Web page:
Australia Sydney woman in her 30s dies from COVID-19
A breakdown of today's COVID-19 news in each state and territory
Saturday saw developments in COVID-19 news around much of the country. Here's a quick guide to what's new.Click on a link below to jump to your state or territory.
NSW Premier Gladys Berejiklian is urging young people who are complacent aboutto "think again" as she revealed that a woman in her 30s has died from the virus.
The woman in her late 30s from Sydney's CBD died at Royal Prince Alfred Hospital yesterday.
She did not have any pre-existing health conditions prior to becoming ill.
She is one of two Sydney residents to die from COVID-19 in the past 24 hours, as cases of the Delta outbreak soared passed 2000.
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The second person was a woman from south-western Sydney aged in her 70s. She passed away at Campbelltown Hospital.
There have now been eight deaths since the start of the Delta outbreak in Sydney last month, with authorities warning there would be more to come.
"If anybody thinks this is a disease just affecting older people, please think again," NSW Premier Gladys Berejiklian said.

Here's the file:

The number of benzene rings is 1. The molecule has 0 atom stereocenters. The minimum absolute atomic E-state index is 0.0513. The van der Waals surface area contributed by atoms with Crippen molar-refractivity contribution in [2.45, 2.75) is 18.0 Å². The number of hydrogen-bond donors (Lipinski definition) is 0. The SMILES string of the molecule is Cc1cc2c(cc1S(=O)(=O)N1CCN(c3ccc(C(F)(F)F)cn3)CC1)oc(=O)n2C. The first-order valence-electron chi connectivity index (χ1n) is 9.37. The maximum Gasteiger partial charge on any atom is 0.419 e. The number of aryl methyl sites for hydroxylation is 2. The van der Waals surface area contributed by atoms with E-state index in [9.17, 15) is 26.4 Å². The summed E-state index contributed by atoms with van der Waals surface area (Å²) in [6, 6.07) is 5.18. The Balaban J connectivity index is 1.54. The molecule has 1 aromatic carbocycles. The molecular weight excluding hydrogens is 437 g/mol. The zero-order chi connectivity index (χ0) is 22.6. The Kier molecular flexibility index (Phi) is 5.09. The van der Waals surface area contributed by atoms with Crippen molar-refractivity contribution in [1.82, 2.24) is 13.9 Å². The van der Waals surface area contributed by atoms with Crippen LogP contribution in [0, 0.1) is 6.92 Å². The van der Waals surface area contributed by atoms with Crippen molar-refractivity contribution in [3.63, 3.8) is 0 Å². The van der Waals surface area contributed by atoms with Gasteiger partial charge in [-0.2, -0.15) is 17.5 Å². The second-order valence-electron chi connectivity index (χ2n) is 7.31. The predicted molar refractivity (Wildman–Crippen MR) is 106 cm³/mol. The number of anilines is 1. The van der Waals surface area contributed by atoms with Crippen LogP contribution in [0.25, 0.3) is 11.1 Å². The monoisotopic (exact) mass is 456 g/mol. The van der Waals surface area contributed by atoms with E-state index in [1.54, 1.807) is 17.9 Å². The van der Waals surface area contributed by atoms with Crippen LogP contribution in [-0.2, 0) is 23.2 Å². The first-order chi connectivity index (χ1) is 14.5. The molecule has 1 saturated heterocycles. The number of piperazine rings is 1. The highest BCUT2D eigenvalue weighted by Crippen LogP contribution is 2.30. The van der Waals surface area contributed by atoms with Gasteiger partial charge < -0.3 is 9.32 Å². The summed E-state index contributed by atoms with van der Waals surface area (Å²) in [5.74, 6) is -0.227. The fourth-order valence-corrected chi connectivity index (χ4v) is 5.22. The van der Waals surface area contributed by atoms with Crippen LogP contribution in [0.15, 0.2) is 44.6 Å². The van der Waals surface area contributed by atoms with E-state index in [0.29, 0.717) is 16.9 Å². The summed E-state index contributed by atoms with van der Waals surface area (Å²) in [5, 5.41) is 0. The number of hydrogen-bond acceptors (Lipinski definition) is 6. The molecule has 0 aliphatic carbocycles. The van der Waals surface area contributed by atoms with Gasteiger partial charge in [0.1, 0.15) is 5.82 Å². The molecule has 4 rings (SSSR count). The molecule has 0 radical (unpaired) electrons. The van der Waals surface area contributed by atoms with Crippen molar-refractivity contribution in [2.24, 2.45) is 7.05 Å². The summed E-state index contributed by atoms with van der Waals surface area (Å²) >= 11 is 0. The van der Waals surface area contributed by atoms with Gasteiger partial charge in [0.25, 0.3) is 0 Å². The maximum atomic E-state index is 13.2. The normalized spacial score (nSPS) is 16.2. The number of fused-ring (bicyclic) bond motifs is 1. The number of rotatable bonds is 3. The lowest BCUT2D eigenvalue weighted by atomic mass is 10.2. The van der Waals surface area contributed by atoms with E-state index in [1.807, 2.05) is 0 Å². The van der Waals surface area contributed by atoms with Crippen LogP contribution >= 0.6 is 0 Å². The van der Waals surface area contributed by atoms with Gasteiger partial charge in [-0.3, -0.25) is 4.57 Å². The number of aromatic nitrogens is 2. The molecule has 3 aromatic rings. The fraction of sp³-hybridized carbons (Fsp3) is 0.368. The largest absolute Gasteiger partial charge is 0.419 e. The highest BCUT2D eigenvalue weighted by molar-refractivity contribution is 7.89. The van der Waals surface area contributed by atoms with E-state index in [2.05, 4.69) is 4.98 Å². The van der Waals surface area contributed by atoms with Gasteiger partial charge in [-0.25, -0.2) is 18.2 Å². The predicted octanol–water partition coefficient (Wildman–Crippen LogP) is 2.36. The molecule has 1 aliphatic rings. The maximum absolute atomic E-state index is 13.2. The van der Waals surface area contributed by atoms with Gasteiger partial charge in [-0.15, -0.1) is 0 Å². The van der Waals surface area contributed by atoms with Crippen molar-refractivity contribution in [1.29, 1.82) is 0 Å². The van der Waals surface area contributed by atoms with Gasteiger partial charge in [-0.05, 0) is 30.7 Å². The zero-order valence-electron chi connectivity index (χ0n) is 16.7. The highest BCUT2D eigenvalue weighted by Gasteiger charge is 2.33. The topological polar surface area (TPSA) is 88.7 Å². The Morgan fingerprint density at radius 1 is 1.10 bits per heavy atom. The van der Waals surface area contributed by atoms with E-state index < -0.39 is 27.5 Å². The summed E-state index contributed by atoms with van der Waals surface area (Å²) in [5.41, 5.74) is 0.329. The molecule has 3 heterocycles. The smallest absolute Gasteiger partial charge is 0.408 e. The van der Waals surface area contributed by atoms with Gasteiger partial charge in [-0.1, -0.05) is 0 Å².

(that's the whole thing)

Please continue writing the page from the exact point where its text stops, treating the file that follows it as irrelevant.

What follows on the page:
"Please note that younger people without pre-existing conditions can also fall victim to this cruel disease."
The number of young people seriously ill with COVID-19 in NSW hospitals is also on the rise.
Of the 141 people currently in hospital with the virus, 60 - or close to half - are under the age of 55.
A teenager and seven people aged in their 20s are among the 43 critically ill patients being treated in Intensive Care.
There were another, with at least 38 of those infectious in the community.
Tasmania expands Pfizer vaccine rollout .
Tasmanian Premier Peter Gutwein has announced the island state's coronavirus vaccine rollout will be broadened to include people in their 30s. © Rob Blakers/AAP PHOTOS Tasmanian Premier Peter Gutwein announced Pfizer vaccines will be available to people in their 30s. State vaccination clinics will open to the cohort from Monday, with people able to make bookings from Saturday."We want to do more," Premier Peter Gutwein told reporters. More than 23 per cent of eligible Tasmanians are fully vaccinated against COVID-19, compared to about 17.5 per cent nationally.